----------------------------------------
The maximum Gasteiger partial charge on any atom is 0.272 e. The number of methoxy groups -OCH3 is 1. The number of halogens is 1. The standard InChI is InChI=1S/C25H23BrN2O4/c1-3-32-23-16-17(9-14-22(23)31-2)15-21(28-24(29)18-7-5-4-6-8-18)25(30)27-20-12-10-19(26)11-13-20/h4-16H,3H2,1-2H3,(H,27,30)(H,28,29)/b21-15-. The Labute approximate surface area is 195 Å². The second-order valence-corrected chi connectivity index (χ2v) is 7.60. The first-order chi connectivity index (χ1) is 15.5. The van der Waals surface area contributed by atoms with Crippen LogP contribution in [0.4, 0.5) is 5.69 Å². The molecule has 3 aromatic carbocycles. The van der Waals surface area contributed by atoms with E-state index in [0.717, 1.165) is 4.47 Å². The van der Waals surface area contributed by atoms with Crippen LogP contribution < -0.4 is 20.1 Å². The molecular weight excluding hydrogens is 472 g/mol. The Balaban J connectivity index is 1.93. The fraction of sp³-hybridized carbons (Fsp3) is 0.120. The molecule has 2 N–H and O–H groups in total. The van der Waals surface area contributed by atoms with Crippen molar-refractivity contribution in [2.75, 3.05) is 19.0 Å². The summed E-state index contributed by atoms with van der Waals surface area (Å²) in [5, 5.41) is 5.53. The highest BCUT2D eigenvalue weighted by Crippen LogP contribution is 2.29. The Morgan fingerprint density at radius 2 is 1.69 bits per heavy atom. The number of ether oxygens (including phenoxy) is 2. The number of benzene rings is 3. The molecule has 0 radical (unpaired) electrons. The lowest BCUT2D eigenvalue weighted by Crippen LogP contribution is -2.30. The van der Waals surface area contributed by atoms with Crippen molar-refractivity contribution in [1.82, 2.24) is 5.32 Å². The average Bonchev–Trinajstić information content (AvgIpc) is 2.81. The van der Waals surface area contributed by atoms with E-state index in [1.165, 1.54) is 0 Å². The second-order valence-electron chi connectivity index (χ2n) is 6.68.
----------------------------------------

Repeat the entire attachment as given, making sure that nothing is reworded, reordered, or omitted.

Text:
The maximum Gasteiger partial charge on any atom is 0.272 e. The number of methoxy groups -OCH3 is 1. The number of halogens is 1. The standard InChI is InChI=1S/C25H23BrN2O4/c1-3-32-23-16-17(9-14-22(23)31-2)15-21(28-24(29)18-7-5-4-6-8-18)25(30)27-20-12-10-19(26)11-13-20/h4-16H,3H2,1-2H3,(H,27,30)(H,28,29)/b21-15-. The Labute approximate surface area is 195 Å². The second-order valence-corrected chi connectivity index (χ2v) is 7.60. The first-order chi connectivity index (χ1) is 15.5. The van der Waals surface area contributed by atoms with Crippen LogP contribution in [0.4, 0.5) is 5.69 Å². The molecule has 3 aromatic carbocycles. The van der Waals surface area contributed by atoms with E-state index in [0.717, 1.165) is 4.47 Å². The van der Waals surface area contributed by atoms with Crippen LogP contribution < -0.4 is 20.1 Å². The molecular weight excluding hydrogens is 472 g/mol. The Balaban J connectivity index is 1.93. The fraction of sp³-hybridized carbons (Fsp3) is 0.120. The molecule has 2 N–H and O–H groups in total. The van der Waals surface area contributed by atoms with Crippen molar-refractivity contribution in [2.75, 3.05) is 19.0 Å². The summed E-state index contributed by atoms with van der Waals surface area (Å²) in [5, 5.41) is 5.53. The highest BCUT2D eigenvalue weighted by Crippen LogP contribution is 2.29. The Morgan fingerprint density at radius 2 is 1.69 bits per heavy atom. The number of ether oxygens (including phenoxy) is 2. The number of benzene rings is 3. The molecule has 0 radical (unpaired) electrons. The lowest BCUT2D eigenvalue weighted by Crippen LogP contribution is -2.30. The van der Waals surface area contributed by atoms with Crippen molar-refractivity contribution in [1.82, 2.24) is 5.32 Å². The average Bonchev–Trinajstić information content (AvgIpc) is 2.81. The van der Waals surface area contributed by atoms with E-state index in [1.165, 1.54) is 0 Å². The second-order valence-electron chi connectivity index (χ2n) is 6.68.